II. Surviving Works and New Editions

Le cheval de course, a Favorite Divertimento for the Piano Forte. LL

A Collect for the Sixth Sunday after Trinity. London/Dublin: Goulding, D’Almaine, Potter & Co. For voices and pf [or organ?]. [Words between staves of keyboard part.] LL

A Favorite March & Rondo for the Piano Forte. London [1808]. Lbl, LL (composer’s autograph on title page).

A Favorite Slow Movement, and Rondo, for the Piano Forte. London/Dublin: Goulding, D’Almaine, Potter & Co. LL

The Flight from Russia, a Rondo for the Piano-Forte, with or without Additional Keys. London/Dublin: Goulding [181-]. 4 pp. LL, Lib of Congress.

Monny Musk, Arranged as a Rondo for the Piano-Forte. London: Cahusac & Sons, for the author [ca. 1798]. 3 pp. Lbl. Pittsburgh: T Finney MLib.

- New edition, edited, with introduction, by Deborah Hayes, in Women Composers: Music Through the Ages, edited by Sylvia Glickman and Martha Schleifer (12 vols; New York: G. K. Hall/Macmillan, 1995- ), vol. 3, p.148-156.

My Patie Is a Lover Gay, an Admired Scotch Air, Arranged as a Rondo. London/Dublin: Goulding, D’Almaine, Potter & Co., n.d. 5 pp. LL (2 copies, one bound with J.B. Cramer’s Instructions for the Piano Forte [London: s.n. (182-)], one bound separately).

Six [of the ten] Sonatas for the Piano Forte or Harpsichord with an Accompaniment for the Violin or German-Flute … op. 1. London: Preston & Son [ca.1794]. Parts: Lbl

Ten Sonatas for the Piano Forte or Harpsichord with an Accompaniment for the Violin or German-Flute … opera prima. Dedicated to the Right Honorable Lady Frances Harpur. London: printed for the author [by R. Wells, ca.[1798]. Parts. Univ/Birmingham. Lbl. Oxford: Bodleian. LL. Lib at Lincoln Center (pf only). LC (vn only) [London, 1796?]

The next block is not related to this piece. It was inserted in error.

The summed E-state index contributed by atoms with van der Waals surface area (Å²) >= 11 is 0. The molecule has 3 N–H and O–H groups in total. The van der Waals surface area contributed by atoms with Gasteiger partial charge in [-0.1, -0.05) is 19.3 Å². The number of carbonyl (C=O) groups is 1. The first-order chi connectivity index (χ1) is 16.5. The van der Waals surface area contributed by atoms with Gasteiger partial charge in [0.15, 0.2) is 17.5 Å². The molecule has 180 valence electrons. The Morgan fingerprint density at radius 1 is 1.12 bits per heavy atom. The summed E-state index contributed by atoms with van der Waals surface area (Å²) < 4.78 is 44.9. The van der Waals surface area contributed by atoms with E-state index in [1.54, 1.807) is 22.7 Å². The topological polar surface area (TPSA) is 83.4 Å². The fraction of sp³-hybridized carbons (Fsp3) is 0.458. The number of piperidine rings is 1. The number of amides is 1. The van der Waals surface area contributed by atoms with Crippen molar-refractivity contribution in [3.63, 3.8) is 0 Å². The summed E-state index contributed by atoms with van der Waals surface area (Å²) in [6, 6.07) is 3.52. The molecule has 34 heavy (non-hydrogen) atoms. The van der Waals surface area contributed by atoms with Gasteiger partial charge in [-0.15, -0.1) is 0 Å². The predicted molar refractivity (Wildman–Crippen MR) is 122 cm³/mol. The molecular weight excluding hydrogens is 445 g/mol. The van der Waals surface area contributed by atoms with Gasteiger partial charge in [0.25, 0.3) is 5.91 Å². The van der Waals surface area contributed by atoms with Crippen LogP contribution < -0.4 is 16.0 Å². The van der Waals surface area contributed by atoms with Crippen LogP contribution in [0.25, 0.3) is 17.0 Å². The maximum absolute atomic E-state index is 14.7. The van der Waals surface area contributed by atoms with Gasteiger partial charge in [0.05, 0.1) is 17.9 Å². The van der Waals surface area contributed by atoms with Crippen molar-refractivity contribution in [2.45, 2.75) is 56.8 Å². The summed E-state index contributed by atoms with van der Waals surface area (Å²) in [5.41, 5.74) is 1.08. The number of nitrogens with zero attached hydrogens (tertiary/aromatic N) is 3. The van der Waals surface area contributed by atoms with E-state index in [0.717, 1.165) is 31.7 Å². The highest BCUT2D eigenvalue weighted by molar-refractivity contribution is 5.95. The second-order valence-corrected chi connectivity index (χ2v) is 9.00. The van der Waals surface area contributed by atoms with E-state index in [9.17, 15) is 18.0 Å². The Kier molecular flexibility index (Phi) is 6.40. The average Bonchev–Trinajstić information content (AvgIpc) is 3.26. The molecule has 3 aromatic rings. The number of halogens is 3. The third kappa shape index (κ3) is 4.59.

- New edition, edited by Calvert Johnson. Fayetteville, AR: ClarNan Editions, 1994. Score and part.

Three Favorite Waltzes Composed & Arranged for the Piano-Forte. London: William Maurice Cahusac, for the author [1805]. 3 pp. For pf and voice. Lbl and Wash DC: Scottish Rite Masons, Supreme Council.

Ye Gentlest Gales. Written by a Lady on the Death of Mr. Henry Kirk White. Composed & Arranged for the Piano Forte, by A. Valentine. London: Button, Whitaker, and Beadnell, n.d. LL

III. Sources

Brown, James Duff. British Musical Biography: A Dictionary of Musical Artists, Authors and Composers Born in Britain and its Colonies. Birmingham: Stratton, 1897.

Caldwell, John. English Keyboard Music Before the Nineteenth Century. New York: Praeger, 1973.

Jackson, Barbara Garvey. “Say Can You Deny Me”: A Guide to Surviving Music by Women from the 16th through the 18th Centuries. Fayetteville, AR: University of Arkansas Press, 1994.

Johnson, Calvert. “Ann Valentine.” In Ann Valentine: Ten Sonatas (Fayetteville, AR: ClarNan Editions, 1994), viii-ix.

Kroeger, Karl. “John Valentine: Eighteenth-Century Music Master in the English Midlands.” Notes: Journal of the Music Library Association 44 (1988), 444-55.

Medforth, Martin. “The Valentines of Leicester: A Reappraisal of an 18th-Century Musical Family.” Musical Times 132 (1981), 812-18.

Mathiesen, Penelope. “Winds of Yore: What’s New With Old Woodwinds? Miss Valentine’s Sonatas.” Continuo 17/1 (February 1993), 5.

Sadie, Julie Anne. “Ann Valentine.” New Grove (Norton/Grove) Dictionary of Women Composers. London: Macmillan, 1994. New York: Norton, 1995.